"Ratification would ensure that the U.S. Constitution protects the rights of
both women and men." The U.S. Constitution already protects the rights of both
women and men. The Constitution is scrupulously sex-neutral and makes no
difference between women's and men's rights. Women have every constitutional
right that men have, including all rights spelled out in the Bill of Rights. It is not
only a lie but a gross disservice to women to imply that they are not protected by the
"Why is she [Phyllis Schlafly] fighting so hard [against ERA]?" To keep our
friends in the Missouri Legislature from looking foolish.
"The U.S. Supreme Court has never ruled the ERA dead. In 1982 it simply
declared a suit on rescission moot . . ." The death of ERA is what made the suit
moot. If ERA hadn't been dead, the lawsuit about extension and rescission wouldn't
have been moot. It was moot because ERA was dead.
"The original time limit expired in 1979, but Congress extended it until 1982.
If they had the power to extend it once they can do so again." But Congress did not
extend it again and no bill has ever been introduced to do that. A Member has
reintroduced a new ERA in Congress in each session following the death of ERA in
1982; that would start the whole process all over again, requiring a two-thirds vote
in both Houses of Congress followed by new ratifications in 38 states. This proves
that Congress knows ERA is dead.
"It took 203 years for the 27th Amendment to become a part of the
Constitution." But the 27th Amendment did not have any time limit. ERA always
had a clearly stated time limit.
"The U.S. Supreme Court has always based its abortion decisions on
the`Liberties' clause of the 14th Amendment" Exactly! That's why the U.S.
Supreme Court ruled that our current U.S. Constitution (without ERA) does not
require states to pay for abortions. If ERA is ever added to the Constitution, the
decision would go the other way.
"State court rulings based on state ERAs have no bearing on what the U.S.
Supreme Court will do." State court rulings on state ERAs that adopt the feminist
theories about the relationship between ERA and abortion show precisely how
feminist lawyers will argue in future cases on ERA, and how feminist judges will
"Only three states that pay for medically necessary abortions do so because of
the state's ERA." Three states are certainly enough to worry that Missouri courts
would rule that ERA requires taxpayer funded abortions, especially after the recent
Missouri Supreme Court decision that is forcing Missouri to dole out taxpayers'
money to Planned Parenthood. In other state-ERA states, there was no need for a
court challenge because their legislatures voted to pay for abortions.
"Eight states without a state ERA pay for medically necessary abortions."
These states pay for abortions because their legislatures voted to do so, or because a
court ruled on other grounds. If ERA becomes part of the Constitution, these eight
states could never stop paying for abortions.
"Eight states with a state ERA do not pay for medically necessary abortions."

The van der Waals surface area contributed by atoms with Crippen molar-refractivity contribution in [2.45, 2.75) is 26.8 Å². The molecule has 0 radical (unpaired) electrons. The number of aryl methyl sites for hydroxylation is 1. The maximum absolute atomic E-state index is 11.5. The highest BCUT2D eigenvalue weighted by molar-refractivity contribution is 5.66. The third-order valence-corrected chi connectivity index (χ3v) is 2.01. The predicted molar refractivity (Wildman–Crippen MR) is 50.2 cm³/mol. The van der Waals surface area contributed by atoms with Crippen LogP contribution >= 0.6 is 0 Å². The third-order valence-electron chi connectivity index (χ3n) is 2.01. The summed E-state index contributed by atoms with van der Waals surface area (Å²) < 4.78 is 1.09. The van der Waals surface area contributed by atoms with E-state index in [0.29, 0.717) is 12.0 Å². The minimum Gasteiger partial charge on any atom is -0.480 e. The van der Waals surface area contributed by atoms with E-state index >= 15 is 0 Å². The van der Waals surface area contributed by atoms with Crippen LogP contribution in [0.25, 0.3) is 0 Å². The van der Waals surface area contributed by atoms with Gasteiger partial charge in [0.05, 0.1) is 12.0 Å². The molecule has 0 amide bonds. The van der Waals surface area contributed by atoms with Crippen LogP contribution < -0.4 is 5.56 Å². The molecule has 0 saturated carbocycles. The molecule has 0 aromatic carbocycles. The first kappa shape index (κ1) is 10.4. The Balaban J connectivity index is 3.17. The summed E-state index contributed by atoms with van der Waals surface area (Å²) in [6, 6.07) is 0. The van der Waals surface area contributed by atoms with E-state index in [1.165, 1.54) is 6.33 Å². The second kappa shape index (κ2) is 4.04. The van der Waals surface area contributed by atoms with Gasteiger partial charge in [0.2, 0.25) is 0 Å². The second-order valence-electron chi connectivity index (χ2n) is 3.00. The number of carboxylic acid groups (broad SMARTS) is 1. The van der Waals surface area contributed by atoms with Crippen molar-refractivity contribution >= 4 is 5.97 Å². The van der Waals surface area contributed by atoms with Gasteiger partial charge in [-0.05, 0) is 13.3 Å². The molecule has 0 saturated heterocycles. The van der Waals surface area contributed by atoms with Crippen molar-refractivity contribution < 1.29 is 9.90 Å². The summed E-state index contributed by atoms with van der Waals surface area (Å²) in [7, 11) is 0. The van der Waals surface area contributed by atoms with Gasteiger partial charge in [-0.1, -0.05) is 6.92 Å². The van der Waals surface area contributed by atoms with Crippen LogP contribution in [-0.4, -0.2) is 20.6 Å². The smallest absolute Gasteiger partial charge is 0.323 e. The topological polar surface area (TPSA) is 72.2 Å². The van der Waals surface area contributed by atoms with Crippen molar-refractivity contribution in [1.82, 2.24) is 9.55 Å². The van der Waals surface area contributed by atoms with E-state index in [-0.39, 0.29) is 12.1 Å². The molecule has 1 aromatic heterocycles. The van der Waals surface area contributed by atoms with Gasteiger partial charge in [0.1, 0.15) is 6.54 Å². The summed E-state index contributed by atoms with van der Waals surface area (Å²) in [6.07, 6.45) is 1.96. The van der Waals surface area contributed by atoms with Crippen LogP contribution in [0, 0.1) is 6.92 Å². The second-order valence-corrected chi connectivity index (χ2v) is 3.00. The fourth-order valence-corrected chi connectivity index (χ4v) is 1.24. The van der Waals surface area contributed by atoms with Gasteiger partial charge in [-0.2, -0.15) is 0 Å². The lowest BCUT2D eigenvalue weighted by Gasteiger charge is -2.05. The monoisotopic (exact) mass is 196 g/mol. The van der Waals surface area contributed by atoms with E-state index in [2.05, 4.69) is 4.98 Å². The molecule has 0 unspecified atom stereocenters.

Most of these states do not have a true "state ERA" because the wording of their
constitutions is significantly different from the proposed federal ERA.
"Sex acts between consenting adults in the privacy of their own homes should
not be the business of the government." This is an admission that ERA advocates
would welcome this ERA mischief. In any case, the Missouri sodomy law is only
used to prosecute sex acts with people who are not "consenting adults."
"No state ERA has ever been used to recognize same-sex marriages. . . The
Hawaii Supreme Court legalized same-sex marriages under Hawaii's equal
protection clause. . ." Not true! The Hawaii supreme court made it clear that the
equal protection clause, standing alone, would not have required same-sex marriage
(because sex-based classifications are not subject to "strict scrutiny" under that
clause). The court cited U.S. Supreme Court Justice Lewis Powell's statement that
"The Equal Rights Amendment .... if adopted will resolve the substance of this
precise question." The Hawaii court then said: "In light of ... the presence of ... the
Equal Rights Amendment in the Hawaii Constitution ... we hold ... that [Hawaii's
marriage law] is presumed to be unconstitutional."
The Hawaii decision on same-sex marriage was overturned by the people in a
1998 referendum, but its legal analysis remains valid. The same reasoning was used
by the December 7, 2000 Texas court decision that required the state to pay for
abortions: "The ERA elevates sex -- along with race, color, creed, and national
origin -- to a suspect classification, and any law that classifies persons for different
treatment on the basis of sex is subject to strict judicial scrutiny."
"Washington's supreme court ruled that its ERA did not apply to same-sex
marriages." Back in 1974, a Washington court of appeals decision (not reviewed by
the state supreme court) said that Washington's state ERA did not require
recognition of same-sex marriages. But no other court or legal authority has agreed
with that analysis, and in 1993 the Hawaii supreme court said contemptuously about
the Washington case, "We reject this exercise in tortured and conclusory sophistry."
"Vermont, which has no state ERA, recognizes domestic partnerships under
the 'common benefits' clause of its constitution." The only reason Vermont did not
legalize same-sex marriage (and had to use the half-way measure called "civil
unions" under an old section of the Vermont constitution) is that, fortunately, the
people of Vermont defeated ERA on a referendum in 1986.
The activist groups promoting ERA are the same ones promoting taxpayer
funded abortions and same-sex marriages. There is no way they can de-link these
issues. The evidence is overwhelming.
I urge you to defeat all attempts to revive ERA. It's a bad deal for our state,
for life, for families, and for women.